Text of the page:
The first thing I noticed about the TuneUp plugin for iTunes is that it isn't. Isn't a plugin for iTunes, that is -- it's a separate application that 'side-hugs' the iTunes window, and tries to track with it as you resize, hide the Genius sidebar, etc. Most of the time it's not much of an issue, but you do notice the lag and redraw oddities when moving the iTunes window around, and it's a reminder that the integration between the two apps is less tight than it would be with a true plugin approach. There are other rough edges in the TuneUp 1.0 version, mostly annoying rather than serious; the one that kept me gritting my teeth was a persistent marble of doom that hung around long after the tool was done processing. You could click through it and keep working but it definitely was harshing my buzz.
TuneUp's concert search, video pane and cover art download features are nicely done (I especially liked the YouTube inset for selected songs), but the core of the app is the Cleaning. I dragged a cluster of 80 songs onto the Clean pane and let the tool start cranking away (it took several minutes for all the results to come in, which is normal). TuneUp broke the results into "Exact Match" and "Likely Match" sections, presumably based on the strength of the Gracenote fingerprint, and I was pretty impressed; it showed corresponding albums and the matching tracks from a bushelful of well- and lesser-known singing groups from colleges around the country. Once the matches came in, I clicked Save for individual tracks (or Save All for the batch) and the iTunes metadata began to update on the fly. Cover art was also available for most of the tracks; clicking the thumbnail gave me the choice of which images to associate with the tracks.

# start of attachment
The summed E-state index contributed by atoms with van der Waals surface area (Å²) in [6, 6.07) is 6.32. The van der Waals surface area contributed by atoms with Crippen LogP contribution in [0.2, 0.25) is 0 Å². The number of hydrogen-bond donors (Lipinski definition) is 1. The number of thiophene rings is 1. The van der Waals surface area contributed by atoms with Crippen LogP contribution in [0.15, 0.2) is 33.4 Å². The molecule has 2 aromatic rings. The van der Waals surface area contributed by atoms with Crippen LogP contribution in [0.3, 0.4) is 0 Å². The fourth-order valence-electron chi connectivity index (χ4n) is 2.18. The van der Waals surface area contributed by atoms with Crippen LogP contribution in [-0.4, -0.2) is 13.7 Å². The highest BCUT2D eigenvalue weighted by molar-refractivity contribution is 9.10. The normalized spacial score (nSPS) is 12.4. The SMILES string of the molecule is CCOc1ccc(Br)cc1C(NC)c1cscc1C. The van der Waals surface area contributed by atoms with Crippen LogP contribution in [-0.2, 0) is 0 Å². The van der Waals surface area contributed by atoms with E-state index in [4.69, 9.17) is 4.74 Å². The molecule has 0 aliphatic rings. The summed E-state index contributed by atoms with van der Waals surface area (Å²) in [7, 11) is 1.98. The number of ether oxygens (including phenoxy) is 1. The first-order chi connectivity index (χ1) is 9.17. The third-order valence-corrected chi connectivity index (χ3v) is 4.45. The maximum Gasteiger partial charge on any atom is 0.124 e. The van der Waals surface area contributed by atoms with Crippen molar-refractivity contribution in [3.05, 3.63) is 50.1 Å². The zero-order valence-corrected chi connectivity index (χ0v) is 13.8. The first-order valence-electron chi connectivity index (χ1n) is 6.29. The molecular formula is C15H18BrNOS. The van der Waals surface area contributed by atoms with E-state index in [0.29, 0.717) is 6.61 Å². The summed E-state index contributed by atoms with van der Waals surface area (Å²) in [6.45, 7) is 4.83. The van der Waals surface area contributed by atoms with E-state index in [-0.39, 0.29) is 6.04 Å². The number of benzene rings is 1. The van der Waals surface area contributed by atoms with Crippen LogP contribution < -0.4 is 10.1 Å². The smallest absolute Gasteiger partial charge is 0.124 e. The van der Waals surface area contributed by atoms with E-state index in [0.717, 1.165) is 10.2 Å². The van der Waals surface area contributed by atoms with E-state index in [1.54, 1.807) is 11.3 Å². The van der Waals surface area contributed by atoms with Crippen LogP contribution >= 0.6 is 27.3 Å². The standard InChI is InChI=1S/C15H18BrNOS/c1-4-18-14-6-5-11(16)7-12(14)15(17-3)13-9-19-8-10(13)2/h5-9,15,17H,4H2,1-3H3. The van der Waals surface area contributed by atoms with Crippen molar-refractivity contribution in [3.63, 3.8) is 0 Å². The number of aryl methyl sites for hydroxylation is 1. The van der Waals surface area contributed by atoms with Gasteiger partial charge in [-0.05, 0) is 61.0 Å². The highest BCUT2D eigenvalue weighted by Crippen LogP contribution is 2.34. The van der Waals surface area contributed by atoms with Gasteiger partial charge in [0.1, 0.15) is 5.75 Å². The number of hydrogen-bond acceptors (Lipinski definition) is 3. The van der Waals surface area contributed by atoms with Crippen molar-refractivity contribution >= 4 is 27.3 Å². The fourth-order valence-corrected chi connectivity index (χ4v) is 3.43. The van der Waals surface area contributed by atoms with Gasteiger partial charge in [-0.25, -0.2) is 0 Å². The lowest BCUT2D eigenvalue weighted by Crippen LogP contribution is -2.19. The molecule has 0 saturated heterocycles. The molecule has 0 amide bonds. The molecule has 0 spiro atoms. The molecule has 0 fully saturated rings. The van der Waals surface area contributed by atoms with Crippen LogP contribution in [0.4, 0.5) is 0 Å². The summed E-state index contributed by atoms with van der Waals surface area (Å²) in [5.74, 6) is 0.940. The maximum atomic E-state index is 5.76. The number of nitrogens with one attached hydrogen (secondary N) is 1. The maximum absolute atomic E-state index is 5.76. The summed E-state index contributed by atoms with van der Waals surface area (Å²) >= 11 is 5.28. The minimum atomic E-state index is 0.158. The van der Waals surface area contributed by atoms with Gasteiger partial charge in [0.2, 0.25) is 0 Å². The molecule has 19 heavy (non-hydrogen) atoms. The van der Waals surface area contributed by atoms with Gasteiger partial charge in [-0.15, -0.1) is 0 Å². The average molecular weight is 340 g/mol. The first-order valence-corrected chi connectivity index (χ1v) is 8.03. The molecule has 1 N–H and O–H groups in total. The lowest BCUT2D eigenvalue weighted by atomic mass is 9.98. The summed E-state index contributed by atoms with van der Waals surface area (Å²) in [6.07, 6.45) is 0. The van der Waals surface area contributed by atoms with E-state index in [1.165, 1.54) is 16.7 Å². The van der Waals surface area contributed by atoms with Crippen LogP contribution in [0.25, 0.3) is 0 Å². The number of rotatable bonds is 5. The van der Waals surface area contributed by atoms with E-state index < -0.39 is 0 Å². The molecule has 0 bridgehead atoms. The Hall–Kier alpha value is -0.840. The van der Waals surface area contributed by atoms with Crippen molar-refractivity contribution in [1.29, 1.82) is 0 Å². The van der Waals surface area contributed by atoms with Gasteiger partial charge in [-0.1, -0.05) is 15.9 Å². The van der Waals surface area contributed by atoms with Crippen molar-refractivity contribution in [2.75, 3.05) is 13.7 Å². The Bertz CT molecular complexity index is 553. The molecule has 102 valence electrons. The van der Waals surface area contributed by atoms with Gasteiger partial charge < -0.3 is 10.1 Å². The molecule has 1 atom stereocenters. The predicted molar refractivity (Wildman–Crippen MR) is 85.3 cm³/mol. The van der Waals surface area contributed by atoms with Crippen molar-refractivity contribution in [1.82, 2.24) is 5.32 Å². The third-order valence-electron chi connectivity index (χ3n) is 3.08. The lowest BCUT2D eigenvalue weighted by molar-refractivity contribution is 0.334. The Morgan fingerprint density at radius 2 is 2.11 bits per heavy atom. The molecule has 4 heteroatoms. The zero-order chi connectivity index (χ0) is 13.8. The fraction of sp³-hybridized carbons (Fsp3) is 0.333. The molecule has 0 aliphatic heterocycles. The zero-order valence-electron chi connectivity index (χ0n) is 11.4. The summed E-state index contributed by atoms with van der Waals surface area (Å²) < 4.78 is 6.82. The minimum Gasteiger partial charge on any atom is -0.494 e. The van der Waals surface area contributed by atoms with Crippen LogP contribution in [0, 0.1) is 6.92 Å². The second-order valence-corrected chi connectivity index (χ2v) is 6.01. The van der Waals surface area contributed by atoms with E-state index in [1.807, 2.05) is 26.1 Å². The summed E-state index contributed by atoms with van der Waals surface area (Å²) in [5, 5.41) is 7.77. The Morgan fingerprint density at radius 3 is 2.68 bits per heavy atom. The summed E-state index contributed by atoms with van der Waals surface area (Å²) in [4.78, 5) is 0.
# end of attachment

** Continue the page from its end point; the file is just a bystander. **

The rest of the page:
Out of the 80-odd tracks I chose, more than 10 couldn't be identified at all; your mileage may vary, but a cursory check showed that most of these were live or other bootleg recordings that were unlikely to be in Gracenote's files anyway. For the most part, the identified tracks were right on the money with artist information. The one clear error was in associating one version of "Stay (Wasting Time)" with the authentic Dave Matthews Band rather than the a capella group that had recorded it.
More problematic (at least for my iTunes usage profile) was that TuneUp was quite thorough in replacing the track metadata with its discovered, correct information. This thoroughness extended to the Genre field, which meant that many of these tracks -- unclassifiable by Gracenote's standards -- ended up as "Data & Other" songs, while others got obscure genres I'd never thought existed. Since I was using the genre of 'A Cappella' as a tag for all these songs, I had to go back into iTunes, sort my tracks by modification date, and change them all back to the correct setting. You might not have this particular issue, but for me it wasn't that pleasant to have to 'undo' the work of TuneUp. A preference setting to allow selective blocking of metadata changes from key fields would probably clear this up.
Overall, if you have a messy iTunes library and you crave some organizational assistance, you probably should try out TuneUp's free version on a few tracks and see how it works for you. I'm not necessarily sold on the full version myself yet, but some work on the cosmetic and performance issues combined with more options on metadata replacement might turn me around.